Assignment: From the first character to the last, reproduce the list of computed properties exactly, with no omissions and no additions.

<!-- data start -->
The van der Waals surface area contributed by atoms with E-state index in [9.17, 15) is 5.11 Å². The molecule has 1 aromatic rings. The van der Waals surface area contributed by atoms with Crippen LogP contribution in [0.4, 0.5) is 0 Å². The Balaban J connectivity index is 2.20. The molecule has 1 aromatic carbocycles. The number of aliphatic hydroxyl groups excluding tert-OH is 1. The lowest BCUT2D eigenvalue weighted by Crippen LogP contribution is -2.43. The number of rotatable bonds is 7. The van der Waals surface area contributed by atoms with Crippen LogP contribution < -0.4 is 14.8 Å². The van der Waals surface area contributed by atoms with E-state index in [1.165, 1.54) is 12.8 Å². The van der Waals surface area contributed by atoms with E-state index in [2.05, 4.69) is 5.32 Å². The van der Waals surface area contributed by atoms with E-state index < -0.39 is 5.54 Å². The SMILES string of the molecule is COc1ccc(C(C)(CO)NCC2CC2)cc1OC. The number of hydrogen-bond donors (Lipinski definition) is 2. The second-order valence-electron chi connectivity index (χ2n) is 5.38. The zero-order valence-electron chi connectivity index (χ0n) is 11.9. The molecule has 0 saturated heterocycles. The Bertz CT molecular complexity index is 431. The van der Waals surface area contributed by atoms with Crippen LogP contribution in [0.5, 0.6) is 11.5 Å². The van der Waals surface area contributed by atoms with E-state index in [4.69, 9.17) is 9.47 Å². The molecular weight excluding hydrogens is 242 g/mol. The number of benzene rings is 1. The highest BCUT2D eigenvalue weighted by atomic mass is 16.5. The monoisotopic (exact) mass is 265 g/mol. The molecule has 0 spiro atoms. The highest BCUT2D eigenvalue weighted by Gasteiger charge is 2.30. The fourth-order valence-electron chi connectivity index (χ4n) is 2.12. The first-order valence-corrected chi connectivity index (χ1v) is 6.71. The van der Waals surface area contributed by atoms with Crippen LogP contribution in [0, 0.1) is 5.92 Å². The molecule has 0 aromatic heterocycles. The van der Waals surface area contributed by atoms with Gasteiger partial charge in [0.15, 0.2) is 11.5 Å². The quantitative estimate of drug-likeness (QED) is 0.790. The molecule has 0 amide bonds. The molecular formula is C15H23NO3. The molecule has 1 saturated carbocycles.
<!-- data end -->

The van der Waals surface area contributed by atoms with E-state index in [9.17, 15) is 5.11 Å². The molecule has 1 aromatic rings. The van der Waals surface area contributed by atoms with Crippen LogP contribution in [0.4, 0.5) is 0 Å². The Balaban J connectivity index is 2.20. The molecule has 1 aromatic carbocycles. The number of aliphatic hydroxyl groups excluding tert-OH is 1. The lowest BCUT2D eigenvalue weighted by Crippen LogP contribution is -2.43. The number of rotatable bonds is 7. The van der Waals surface area contributed by atoms with Crippen LogP contribution < -0.4 is 14.8 Å². The van der Waals surface area contributed by atoms with E-state index in [1.165, 1.54) is 12.8 Å². The van der Waals surface area contributed by atoms with E-state index in [2.05, 4.69) is 5.32 Å². The van der Waals surface area contributed by atoms with E-state index < -0.39 is 5.54 Å². The SMILES string of the molecule is COc1ccc(C(C)(CO)NCC2CC2)cc1OC. The number of hydrogen-bond donors (Lipinski definition) is 2. The second-order valence-electron chi connectivity index (χ2n) is 5.38. The zero-order valence-electron chi connectivity index (χ0n) is 11.9. The molecule has 0 saturated heterocycles. The Bertz CT molecular complexity index is 431. The van der Waals surface area contributed by atoms with Crippen LogP contribution in [0.5, 0.6) is 11.5 Å². The van der Waals surface area contributed by atoms with E-state index in [4.69, 9.17) is 9.47 Å². The molecular weight excluding hydrogens is 242 g/mol. The number of benzene rings is 1. The highest BCUT2D eigenvalue weighted by atomic mass is 16.5. The monoisotopic (exact) mass is 265 g/mol. The molecule has 0 spiro atoms. The highest BCUT2D eigenvalue weighted by Gasteiger charge is 2.30. The fourth-order valence-electron chi connectivity index (χ4n) is 2.12. The first-order valence-corrected chi connectivity index (χ1v) is 6.71. The van der Waals surface area contributed by atoms with Crippen LogP contribution in [0, 0.1) is 5.92 Å². The molecule has 0 aromatic heterocycles. The van der Waals surface area contributed by atoms with Gasteiger partial charge in [0.15, 0.2) is 11.5 Å². The quantitative estimate of drug-likeness (QED) is 0.790. The molecule has 0 amide bonds. The molecular formula is C15H23NO3. The molecule has 1 saturated carbocycles.